Acclaimed fashion designer Vivienne Westwood has died at age 81. A statement released through her official social media accounts announced her death, sharing that she was surrounded by family at her Clapham, South London home.
“The world needs people like Vivienne to make a change for the better,” the statement continued. The post concluded with a quote from Westwood that read: “Tao spiritual system. There was never more need for the Tao today. Tao gives you a feeling that you belong to the cosmos and gives purpose to your life; it gives you such a sense of identity and strength to know you’re living the life you can live and therefore ought to be living: make full use of your character and full use of your life on earth.”
Westwood is survived by two children and her husband Andreas Kronthaler, a design partner and creative director, with whom she often created fashion collections with.
Westwood played a pivotal role in popularizing punk style in the mainstream fashion industry beginning in the seventies, most notably alongside Sex Pistols manager Malcolm McLaren, with whom she co-founded the boutique SEX.
The opening of the boutique pushed alternative styles defined by leather jackets, strappy bondage fashion, and the t-shirt as a closet staple-piece to the forefront through a cultural combination of music and clothing in Britain.
“The Sex Pistols would owe their fashion style to Malcolm McLaren and Vivienne Westwood, first and for foremost,” Josh McConnell, founder of Straight to Hell apparel, told Rolling Stone earlier this year. “I would say if it wasn’t for those two designers and the Sex store on the King’s Road, then there would be no Sex Pistols. I’d say Vivienne Westwood and Malcolm McLaren invented the British look of punk.”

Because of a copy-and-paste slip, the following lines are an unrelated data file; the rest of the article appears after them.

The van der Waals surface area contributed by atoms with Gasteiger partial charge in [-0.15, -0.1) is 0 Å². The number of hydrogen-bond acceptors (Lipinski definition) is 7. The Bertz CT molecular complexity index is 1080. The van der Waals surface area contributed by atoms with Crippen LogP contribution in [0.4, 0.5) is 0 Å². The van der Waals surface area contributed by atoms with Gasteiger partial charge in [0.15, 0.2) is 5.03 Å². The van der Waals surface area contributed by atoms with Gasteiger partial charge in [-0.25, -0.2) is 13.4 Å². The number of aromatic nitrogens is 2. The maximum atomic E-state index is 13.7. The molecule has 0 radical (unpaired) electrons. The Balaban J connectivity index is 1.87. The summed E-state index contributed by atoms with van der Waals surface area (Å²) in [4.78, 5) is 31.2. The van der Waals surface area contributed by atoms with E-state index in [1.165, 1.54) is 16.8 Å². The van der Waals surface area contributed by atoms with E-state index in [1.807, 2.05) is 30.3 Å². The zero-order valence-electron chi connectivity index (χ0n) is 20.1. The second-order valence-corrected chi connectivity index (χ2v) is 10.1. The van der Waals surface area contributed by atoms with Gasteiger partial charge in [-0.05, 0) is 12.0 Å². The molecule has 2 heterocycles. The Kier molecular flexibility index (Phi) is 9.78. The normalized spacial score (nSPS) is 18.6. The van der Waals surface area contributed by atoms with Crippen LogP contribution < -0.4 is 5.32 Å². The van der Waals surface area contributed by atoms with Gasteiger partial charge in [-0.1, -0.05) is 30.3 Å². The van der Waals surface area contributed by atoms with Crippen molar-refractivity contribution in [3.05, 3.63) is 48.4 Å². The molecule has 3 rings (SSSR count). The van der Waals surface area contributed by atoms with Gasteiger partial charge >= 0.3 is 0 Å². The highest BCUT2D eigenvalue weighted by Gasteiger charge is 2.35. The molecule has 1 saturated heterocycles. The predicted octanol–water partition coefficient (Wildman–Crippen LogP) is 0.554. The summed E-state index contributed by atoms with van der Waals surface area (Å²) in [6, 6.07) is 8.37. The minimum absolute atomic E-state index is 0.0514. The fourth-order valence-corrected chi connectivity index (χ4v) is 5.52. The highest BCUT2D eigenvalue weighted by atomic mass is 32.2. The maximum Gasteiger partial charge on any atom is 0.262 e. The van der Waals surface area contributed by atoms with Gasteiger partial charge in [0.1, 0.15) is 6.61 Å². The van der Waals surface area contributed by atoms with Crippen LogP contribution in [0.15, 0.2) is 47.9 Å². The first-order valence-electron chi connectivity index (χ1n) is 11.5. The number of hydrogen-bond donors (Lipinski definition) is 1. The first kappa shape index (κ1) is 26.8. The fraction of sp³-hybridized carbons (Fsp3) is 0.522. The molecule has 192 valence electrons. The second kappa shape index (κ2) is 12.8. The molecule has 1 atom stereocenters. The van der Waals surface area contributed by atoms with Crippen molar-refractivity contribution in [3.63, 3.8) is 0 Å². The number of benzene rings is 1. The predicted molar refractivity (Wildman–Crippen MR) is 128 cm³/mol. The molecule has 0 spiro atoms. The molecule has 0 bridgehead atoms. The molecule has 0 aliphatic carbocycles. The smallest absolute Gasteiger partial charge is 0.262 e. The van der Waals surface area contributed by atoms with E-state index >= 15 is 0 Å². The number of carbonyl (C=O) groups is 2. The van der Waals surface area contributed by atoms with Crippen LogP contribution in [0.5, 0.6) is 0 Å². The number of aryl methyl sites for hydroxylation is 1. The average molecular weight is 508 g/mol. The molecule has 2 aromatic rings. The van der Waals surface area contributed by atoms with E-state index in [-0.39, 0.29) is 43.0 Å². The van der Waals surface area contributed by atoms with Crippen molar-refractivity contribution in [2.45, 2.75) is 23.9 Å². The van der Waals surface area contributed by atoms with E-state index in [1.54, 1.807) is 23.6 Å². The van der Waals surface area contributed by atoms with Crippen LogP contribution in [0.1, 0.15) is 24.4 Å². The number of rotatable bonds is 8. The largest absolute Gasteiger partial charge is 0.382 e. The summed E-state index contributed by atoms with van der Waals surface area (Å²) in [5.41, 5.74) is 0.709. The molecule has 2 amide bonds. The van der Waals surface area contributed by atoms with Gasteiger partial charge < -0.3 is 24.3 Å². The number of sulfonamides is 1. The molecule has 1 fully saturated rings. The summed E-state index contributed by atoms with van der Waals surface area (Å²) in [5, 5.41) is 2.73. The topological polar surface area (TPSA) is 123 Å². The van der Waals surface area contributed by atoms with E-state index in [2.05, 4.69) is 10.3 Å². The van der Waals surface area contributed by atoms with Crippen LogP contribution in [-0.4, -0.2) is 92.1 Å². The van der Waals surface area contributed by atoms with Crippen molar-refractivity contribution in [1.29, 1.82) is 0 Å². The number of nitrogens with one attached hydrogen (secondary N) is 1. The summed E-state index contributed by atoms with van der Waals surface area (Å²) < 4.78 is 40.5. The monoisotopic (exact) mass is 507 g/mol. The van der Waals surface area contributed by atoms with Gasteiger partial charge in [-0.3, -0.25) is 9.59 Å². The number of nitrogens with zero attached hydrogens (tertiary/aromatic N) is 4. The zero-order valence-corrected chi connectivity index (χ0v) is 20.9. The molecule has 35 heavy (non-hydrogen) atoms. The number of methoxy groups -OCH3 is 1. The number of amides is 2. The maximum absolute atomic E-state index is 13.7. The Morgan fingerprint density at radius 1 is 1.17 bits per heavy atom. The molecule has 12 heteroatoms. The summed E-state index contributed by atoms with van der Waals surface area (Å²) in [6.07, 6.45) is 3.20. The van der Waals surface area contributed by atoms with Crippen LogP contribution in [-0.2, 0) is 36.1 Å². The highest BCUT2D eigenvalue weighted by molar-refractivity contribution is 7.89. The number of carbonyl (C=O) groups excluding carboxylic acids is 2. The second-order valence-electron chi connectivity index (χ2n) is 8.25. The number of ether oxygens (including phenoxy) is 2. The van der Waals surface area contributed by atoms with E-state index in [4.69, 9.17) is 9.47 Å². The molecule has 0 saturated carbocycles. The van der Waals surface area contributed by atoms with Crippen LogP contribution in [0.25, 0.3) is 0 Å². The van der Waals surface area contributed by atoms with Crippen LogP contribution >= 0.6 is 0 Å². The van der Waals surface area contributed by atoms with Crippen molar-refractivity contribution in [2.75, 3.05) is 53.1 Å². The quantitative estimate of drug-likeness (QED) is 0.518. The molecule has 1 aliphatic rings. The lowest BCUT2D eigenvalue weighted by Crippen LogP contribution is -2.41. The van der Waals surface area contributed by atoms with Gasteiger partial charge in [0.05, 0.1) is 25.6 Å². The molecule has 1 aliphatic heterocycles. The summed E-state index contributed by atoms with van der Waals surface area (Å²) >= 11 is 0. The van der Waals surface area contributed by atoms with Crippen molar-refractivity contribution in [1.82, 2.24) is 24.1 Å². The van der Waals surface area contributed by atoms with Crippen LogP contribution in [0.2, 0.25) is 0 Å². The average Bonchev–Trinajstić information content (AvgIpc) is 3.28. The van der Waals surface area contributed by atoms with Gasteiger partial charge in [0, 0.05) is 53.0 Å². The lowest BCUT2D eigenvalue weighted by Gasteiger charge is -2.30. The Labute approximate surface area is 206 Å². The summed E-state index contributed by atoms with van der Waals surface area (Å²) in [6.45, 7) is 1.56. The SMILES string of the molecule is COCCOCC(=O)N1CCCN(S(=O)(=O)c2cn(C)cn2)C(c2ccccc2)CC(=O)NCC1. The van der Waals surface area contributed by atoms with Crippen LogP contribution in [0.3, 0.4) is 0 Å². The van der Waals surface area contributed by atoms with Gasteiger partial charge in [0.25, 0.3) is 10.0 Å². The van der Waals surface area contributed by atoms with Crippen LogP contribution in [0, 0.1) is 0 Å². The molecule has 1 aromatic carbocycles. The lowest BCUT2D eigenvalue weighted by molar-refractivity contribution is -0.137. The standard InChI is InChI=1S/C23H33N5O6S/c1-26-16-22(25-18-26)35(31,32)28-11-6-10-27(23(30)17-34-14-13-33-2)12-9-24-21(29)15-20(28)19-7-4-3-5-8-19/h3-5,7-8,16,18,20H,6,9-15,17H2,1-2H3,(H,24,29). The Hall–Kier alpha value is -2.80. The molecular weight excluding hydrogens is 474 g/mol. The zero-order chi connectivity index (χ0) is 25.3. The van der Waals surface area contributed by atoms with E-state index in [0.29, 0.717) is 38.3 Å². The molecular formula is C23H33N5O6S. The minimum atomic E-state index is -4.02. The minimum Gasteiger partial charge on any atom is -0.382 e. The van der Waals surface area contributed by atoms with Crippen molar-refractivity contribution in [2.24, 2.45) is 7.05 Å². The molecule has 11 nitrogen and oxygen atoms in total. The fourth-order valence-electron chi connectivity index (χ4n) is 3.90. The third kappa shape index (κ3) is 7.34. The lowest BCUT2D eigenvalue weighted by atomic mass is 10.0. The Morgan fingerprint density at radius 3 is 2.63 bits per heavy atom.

Westwood and McLaren drew inspiration from late fifties early sixties greaser culture in America, leaning on themes popularized by the likes of Marlon Brando to revive the boundary-pushing style a decade later with innovative glam rock-flare. What followed was era after era of provocateur fashion. For Westwood, regardless of whether it was positive or negative, attention was the prize for taking risks. Whether that meant branding outlandish phrases across t-shirts, holding shirts together with safety pins, or plastering naked cowboys and Mickey Mouse porn across fabrics, she would do whatever it took.
“We began to think about sexual clothing and materials like rubber to make people much more aware of their bodies and to flaunt themselves, in order to confront people,” Westwood said in a 1977 edition of the Liverpool-based punk fanzine No Future. “A young girl wearing a rubber skirt to the office is going to produce a reaction. That’s what clothes are all about and that’s why people wear them.”
As fashion shifted and transformed over the following decades, so did Westwood. In fact, she was often leading. “Vivienne’s effect on other designers has been rather like a laxative,” London designer Jasper Conran once observed in a 1978 documentary. “Vivienne does, and others follow.”
In the late Eighties, Westwood revisited the past once again in hopes of reinterpreting forgotten staples, this time around taking pieces from French artist François Boucher, who hailed during the seventeenth century, and printing them on eighteenth century style corsets. Her use of fashion as a means of communicating empowerment among women stuck, echoing in prevailing and recurring trends more than three decades later. In the years since, her designs have been worn by everyone from Avril Lavigne and Miley Cyrus to Doja Cat and Dua Lipa.
In a 1999 interview with the New York Times, Westwood echoed Conran’s point, boasting: “I think I’m the only one who is original. I don’t see anyone doing anything that doesn’t come from me.”